Flint water crisis and 'gag bill' deny citizens transparency and freedom of speech

James R. Fouts, Mayor of Warren

Today the State of Michigan is a state of denial. They deny transparency in the Flint water crisis; Senate Bill 571 denies freedom of speech and denying the public’s right to know. The Flint water crisis is now a nationwide scandal. This was due in large part to lack of transparency on the part of state officials. Switching from Detroit water to the polluted Flint water was done quickly without investigation and without oversight. The decision to go to the more polluted Flint River was made by the emergency manager appointed by Gov. Snyder. The city council gave a formal vote to switch to another water system but did not vote to use the Flint River. That was done by a non-elected official — the emergency manger. No effort was made to test this system before the water went directly to people’s homes. Despite immediate complaints by residents regarding the color and odor of the water, officials merely dismissed citizens as being a nuisance or uninformed. They belittled and ignored all complaints and went full “steam” ahead in April 2014. In a press release in April 23, 2014, the emergency manager assured residents that “in an effort to dispel myths and promote the truth there have been repeated tests of the water” and a state expert said the “quality of water being put out meets all our drinking standards and is safe to drink.”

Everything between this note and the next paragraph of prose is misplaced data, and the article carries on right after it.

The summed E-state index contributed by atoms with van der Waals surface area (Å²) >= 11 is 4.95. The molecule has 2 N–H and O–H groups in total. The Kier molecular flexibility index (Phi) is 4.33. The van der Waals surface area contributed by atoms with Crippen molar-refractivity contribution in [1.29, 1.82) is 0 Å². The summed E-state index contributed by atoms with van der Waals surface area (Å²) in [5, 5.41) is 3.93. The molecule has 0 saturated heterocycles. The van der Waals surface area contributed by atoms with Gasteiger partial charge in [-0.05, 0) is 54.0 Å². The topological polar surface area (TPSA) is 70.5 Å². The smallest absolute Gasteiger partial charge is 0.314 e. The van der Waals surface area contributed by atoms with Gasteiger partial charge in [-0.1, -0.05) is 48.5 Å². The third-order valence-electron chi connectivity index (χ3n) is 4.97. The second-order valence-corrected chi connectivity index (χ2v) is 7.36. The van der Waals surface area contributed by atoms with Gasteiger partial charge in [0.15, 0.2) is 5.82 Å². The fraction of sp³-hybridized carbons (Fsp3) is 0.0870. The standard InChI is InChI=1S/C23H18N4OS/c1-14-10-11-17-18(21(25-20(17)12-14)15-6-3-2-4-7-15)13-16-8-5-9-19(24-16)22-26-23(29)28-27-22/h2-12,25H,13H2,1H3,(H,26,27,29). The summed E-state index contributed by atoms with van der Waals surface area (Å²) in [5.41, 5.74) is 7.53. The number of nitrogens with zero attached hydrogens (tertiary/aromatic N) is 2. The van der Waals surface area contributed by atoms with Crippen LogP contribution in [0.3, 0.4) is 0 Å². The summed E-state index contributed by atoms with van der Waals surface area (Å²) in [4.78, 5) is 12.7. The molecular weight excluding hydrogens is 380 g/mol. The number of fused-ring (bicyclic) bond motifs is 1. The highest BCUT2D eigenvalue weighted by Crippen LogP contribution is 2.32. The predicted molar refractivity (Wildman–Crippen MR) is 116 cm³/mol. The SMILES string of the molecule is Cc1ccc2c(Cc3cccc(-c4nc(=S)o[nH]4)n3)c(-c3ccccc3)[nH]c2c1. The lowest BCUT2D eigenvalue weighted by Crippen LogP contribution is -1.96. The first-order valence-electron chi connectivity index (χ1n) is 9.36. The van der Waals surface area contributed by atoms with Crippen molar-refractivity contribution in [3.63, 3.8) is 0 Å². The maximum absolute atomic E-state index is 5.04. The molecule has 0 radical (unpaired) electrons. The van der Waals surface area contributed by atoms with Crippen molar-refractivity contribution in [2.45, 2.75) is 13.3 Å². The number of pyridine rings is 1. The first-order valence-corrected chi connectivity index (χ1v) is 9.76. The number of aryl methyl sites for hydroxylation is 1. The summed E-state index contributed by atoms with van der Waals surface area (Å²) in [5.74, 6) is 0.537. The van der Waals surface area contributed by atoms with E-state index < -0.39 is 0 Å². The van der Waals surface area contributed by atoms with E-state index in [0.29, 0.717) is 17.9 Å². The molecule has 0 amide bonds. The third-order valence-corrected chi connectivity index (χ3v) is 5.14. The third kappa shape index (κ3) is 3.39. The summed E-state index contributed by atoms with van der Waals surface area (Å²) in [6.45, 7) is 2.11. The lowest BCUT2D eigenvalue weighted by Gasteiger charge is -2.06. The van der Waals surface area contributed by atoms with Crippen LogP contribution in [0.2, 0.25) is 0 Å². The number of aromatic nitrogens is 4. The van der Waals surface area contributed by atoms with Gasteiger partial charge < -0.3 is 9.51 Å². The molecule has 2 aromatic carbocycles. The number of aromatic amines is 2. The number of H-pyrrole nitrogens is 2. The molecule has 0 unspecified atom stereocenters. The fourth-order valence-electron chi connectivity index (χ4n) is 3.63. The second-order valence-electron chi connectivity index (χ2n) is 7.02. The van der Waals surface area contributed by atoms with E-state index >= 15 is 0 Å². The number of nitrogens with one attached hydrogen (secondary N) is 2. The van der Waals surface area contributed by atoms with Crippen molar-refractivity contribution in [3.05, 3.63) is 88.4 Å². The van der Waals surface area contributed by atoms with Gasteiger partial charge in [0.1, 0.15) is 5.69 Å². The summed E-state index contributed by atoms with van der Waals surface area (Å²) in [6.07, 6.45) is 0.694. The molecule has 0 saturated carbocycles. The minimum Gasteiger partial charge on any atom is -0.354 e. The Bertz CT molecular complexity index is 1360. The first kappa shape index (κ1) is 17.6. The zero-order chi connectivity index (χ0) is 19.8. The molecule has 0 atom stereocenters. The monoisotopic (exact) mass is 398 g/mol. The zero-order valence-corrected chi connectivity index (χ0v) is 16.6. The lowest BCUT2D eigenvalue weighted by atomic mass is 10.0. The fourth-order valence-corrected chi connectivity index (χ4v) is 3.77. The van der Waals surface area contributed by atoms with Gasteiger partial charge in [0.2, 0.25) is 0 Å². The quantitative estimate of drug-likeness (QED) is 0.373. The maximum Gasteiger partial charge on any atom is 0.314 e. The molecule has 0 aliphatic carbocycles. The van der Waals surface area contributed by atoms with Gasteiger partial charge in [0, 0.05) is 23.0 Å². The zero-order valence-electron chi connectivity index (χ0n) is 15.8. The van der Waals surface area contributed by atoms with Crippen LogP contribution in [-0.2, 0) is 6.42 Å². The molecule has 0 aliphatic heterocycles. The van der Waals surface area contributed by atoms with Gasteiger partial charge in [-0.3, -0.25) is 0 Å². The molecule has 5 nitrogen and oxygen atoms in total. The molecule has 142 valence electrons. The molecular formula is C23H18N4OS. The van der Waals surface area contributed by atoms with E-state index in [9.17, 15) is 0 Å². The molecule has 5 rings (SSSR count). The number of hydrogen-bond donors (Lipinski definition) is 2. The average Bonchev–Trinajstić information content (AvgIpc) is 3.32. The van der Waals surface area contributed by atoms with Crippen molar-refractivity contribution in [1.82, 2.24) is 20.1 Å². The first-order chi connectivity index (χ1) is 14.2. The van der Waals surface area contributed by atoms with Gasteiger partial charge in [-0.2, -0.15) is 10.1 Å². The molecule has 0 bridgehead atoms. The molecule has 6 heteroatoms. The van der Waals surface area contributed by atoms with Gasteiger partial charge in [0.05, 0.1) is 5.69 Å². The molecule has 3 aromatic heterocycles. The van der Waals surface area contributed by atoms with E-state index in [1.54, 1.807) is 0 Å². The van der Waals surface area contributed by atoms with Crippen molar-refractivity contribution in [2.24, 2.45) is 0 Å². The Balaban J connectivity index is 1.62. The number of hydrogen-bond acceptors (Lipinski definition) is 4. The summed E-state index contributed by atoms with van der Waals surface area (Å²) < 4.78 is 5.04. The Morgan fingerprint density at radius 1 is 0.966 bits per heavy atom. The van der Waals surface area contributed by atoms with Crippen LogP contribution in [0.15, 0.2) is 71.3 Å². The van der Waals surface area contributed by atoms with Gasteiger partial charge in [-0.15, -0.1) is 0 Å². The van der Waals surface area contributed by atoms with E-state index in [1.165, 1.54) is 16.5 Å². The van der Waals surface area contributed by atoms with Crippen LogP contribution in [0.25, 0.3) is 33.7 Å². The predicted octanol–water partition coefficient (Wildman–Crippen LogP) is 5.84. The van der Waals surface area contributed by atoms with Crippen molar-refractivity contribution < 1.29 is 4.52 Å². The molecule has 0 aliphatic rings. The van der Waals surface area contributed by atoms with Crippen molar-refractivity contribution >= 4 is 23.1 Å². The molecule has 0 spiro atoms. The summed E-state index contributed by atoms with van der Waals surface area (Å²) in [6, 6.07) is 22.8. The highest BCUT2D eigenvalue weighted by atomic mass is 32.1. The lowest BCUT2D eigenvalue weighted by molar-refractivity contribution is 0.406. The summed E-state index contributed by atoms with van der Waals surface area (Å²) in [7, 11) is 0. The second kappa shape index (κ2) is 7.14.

Switching from Detroit water to the Flint River allegedly saved $1-2 million a year. In 2014, after a record number of complaints from residents and local elected officials, the state responded with the idea that these were just “hiccups.” These hiccups mounted to a growing list of complaints about rashes on the skin and putrid smells, and jugs of water were brought to various public meetings. At a point, the water was found to have bacterial contamination and a disinfectant used to clean the water caused a chemical contamination. At the same time, the GM Plant in Flint found that water from the Flint River had a corrosive effect on their parts and stopped using the Flint drinking water. State officials continued to say the water was not an imminent threat to the public health and that the people were too concerned about the aesthetics of the water.

For almost two years, the state ignored all warnings and data demonstrating that this was a grave threat to the public health. It was not until September 2015, almost 1-1/2 years later, that officials began to acknowledge the problem.